What is fetal alcohol spectrum disorder (FASD)?
- In Canada, over 1.4 million people are living with FASD.
- In Canada, over 3,000 children are born with FASD every year.
- In New Brunswick, about 250 children are born with FASD every year.
FASD describes the physical and/or neurodevelopmental disorder(s) affecting children whose mothers consumed alcohol during pregnancy.
In many cases, people with FASD do not have visible physical characteristics but their brain has been affected.
FASD refers to two medical diagnoses :
FASD with characteristic facial traits
- Combination of three characteristic facial traits
- Short palpebral fissure (small eyes)
- Flat philtrum (space between nose and upper lip, which is flat)
- Thin upper lip
- Prenatal exposure to alcohol confirmed or unknown
- Proof of gaps in at least three areas of neurological development or microcephaly in newborns and young children
FASD without characteristic facial characteristics
- Proof of gaps in at least three areas of neurological development
- Prenatal exposure to alcohol confirmed
“Risk of neurodevelopmental disorder and FASD associated with prenatal exposure to alcohol” is not a diagnosis but rather a category for people when:
- Prenatal alcohol consumption during pregnancy is confirmed;
- The person was too young when the assessment was performed or the assessment was incomplete because the person was unable to complete all the required tests.
Children born with fetal alcohol spectrum disorder (FASD) may have:
- A small head (microcephaly);
- Delayed growth;
- Problems with their heart or other vital organs;
- Problems with agitation or trouble sleep.
FASD may affect growth, the central nervous system, and sometimes the face.
In FASD cases, nearly one child out of 10 has facial abnormalities.
Babies may have trouble nursing, may cry a lot, or may sleep too much. People with FASD may refuse to eat or eat too much.
People with FASD are unpredictable.
The brain develops through the entire pregnancy from the 17th day after conception, i.e. the seventh week after the last menstrual period, when the new mother doesn’t yet know that she’s pregnant.
Alcohol affects brain development throughout the pregnancy.
- No time is safe. – No drinking must take place during the nine months of pregnancy.
- A sexually active woman who is not using contraception must not drink alcohol.
- No type of alcohol is safe during pregnancy.
- No amount of alcohol is safe during pregnancy.
Alcohol consumption during pregnancy can cause irreversible brain damage to an unborn child and result in lifelong difficulties in several areas.
- Has problems at school, especially in math, reading, science, comprehension, organization, and abstract concepts.
Concentration and attention
- Is easily distracted, overexcited, inattentive, and hyperactive.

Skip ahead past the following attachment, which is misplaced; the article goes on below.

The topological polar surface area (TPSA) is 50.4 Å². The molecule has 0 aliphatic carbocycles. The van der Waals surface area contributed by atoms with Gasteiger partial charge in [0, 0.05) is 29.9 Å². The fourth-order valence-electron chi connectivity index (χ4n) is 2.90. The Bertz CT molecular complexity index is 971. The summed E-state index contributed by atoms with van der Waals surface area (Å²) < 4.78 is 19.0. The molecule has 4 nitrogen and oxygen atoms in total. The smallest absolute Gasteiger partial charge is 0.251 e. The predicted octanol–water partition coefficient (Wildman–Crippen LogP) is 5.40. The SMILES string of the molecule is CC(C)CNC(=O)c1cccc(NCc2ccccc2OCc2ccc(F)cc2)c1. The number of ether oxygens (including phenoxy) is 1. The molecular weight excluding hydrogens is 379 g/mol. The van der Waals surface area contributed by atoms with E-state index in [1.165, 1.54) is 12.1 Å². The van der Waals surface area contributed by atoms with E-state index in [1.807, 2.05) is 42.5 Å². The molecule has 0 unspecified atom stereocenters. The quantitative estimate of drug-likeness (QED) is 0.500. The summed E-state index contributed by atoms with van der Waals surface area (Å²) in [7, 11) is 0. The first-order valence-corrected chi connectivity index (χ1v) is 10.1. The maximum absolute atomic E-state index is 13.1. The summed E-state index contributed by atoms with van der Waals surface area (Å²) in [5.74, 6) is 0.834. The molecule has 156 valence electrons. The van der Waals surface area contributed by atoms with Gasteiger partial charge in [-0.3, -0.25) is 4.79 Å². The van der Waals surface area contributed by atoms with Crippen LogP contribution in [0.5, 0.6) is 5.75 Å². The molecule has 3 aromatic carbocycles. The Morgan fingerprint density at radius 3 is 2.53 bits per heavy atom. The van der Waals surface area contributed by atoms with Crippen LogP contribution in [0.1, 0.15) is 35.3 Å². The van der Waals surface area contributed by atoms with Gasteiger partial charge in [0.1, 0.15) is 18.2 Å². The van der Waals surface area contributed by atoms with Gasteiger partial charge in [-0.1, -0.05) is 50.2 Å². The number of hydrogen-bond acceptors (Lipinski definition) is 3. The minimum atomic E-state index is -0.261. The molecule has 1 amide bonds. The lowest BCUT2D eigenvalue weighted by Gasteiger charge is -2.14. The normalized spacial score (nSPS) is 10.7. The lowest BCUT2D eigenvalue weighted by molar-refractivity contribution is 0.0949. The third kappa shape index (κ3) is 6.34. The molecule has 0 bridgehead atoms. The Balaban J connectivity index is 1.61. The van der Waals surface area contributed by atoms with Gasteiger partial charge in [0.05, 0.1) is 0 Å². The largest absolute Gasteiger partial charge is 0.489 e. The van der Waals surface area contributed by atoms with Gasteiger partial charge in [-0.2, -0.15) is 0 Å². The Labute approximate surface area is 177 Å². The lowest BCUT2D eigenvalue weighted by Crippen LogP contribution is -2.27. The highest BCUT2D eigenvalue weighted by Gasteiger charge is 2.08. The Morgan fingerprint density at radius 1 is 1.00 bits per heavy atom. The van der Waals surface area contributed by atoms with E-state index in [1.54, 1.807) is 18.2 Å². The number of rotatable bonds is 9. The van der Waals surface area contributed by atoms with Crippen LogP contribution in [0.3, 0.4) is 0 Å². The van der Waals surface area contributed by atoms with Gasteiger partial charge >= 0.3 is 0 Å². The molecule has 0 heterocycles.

Thinking and reasoning
- Has difficulty reasoning, planning, problem solving, and understanding complex ideas.
- May express themselves correctly but without really understanding what they’re saying;
- May have language delays and difficulty understanding long conversations and instructions;
- Is able to repeat instructions but does not always follow them.
- Has problems with short- and long-term memory and working memory;
- Sometimes appears to be lying but is only filling in memory gaps when they can’t remember
- Has trouble finding, selecting, organizing, and memorizing information.
- Has trouble planning, linking ideas, solving problems, and organizing information;
- Has trouble understanding cause and effect relationships and foreseeing consequences;
- Has trouble controlling their emotions and is sometimes impulsive;
- Has trouble with transitions and changes;
- Often repeats the same mistakes;
- Has trouble with abstract concepts and time management.
- Is unable to accurately perceive what is going on around them;
- Is sensitive to light, noise, touch, odours, and food smells;
- May overreact or underreact to stimulation.
Everyday skills and social skills
- Does not always understand personal boundaries;
- Has trouble picking up social signals;
- Is sometimes socially vulnerable and easily exploited;
- Has trouble seeing things from someone else’s point of view;
- Lacks social and emotional maturity and sometimes acts like someone younger.
FASD is a lifelong disability. A child with FASD will become an adult with FASD.
Other terms used to describe FASD
In the past, various diagnostic terms have been used to describe the disorders caused by alcohol during pregnancy:
- Fetal alcohol syndrome (FAS);
- Prenatal alcohol exposure (PAE);
- Fetal alcohol spectrum disorder (FASD);
- Partial fetal alcohol syndrome (pFAS);
- Alcohol-related neurodevelopmental disorder (ARND).